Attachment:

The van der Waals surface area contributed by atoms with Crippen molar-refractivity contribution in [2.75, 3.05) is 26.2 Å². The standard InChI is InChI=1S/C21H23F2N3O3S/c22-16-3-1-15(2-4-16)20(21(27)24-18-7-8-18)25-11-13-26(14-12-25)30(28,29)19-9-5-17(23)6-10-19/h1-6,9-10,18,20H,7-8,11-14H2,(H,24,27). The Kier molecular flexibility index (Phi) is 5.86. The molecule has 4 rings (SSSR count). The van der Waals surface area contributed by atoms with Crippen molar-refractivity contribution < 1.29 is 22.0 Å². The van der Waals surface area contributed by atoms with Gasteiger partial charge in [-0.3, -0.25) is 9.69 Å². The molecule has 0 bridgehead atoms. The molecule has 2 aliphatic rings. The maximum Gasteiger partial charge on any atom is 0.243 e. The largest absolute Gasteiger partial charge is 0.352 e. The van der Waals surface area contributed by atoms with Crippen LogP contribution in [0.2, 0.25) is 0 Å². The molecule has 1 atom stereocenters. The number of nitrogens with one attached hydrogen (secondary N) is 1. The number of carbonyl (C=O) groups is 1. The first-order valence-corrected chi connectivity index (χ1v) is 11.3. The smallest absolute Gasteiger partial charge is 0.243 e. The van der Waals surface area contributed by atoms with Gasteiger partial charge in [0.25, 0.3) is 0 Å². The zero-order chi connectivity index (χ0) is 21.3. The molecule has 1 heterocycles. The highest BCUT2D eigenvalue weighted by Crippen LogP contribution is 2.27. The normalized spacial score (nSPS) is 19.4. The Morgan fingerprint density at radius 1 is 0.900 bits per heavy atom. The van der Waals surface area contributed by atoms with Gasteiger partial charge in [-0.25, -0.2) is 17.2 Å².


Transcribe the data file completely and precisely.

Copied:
The van der Waals surface area contributed by atoms with Crippen molar-refractivity contribution in [2.75, 3.05) is 26.2 Å². The standard InChI is InChI=1S/C21H23F2N3O3S/c22-16-3-1-15(2-4-16)20(21(27)24-18-7-8-18)25-11-13-26(14-12-25)30(28,29)19-9-5-17(23)6-10-19/h1-6,9-10,18,20H,7-8,11-14H2,(H,24,27). The Kier molecular flexibility index (Phi) is 5.86. The molecule has 4 rings (SSSR count). The van der Waals surface area contributed by atoms with Crippen molar-refractivity contribution < 1.29 is 22.0 Å². The van der Waals surface area contributed by atoms with Gasteiger partial charge in [-0.3, -0.25) is 9.69 Å². The molecule has 0 bridgehead atoms. The molecule has 2 aliphatic rings. The maximum Gasteiger partial charge on any atom is 0.243 e. The largest absolute Gasteiger partial charge is 0.352 e. The van der Waals surface area contributed by atoms with Crippen LogP contribution in [0.2, 0.25) is 0 Å². The molecule has 1 atom stereocenters. The number of nitrogens with one attached hydrogen (secondary N) is 1. The number of carbonyl (C=O) groups is 1. The first-order valence-corrected chi connectivity index (χ1v) is 11.3. The smallest absolute Gasteiger partial charge is 0.243 e. The van der Waals surface area contributed by atoms with Gasteiger partial charge in [0.25, 0.3) is 0 Å². The zero-order chi connectivity index (χ0) is 21.3. The molecule has 1 heterocycles. The highest BCUT2D eigenvalue weighted by Crippen LogP contribution is 2.27. The normalized spacial score (nSPS) is 19.4. The Morgan fingerprint density at radius 1 is 0.900 bits per heavy atom. The van der Waals surface area contributed by atoms with Gasteiger partial charge in [-0.25, -0.2) is 17.2 Å².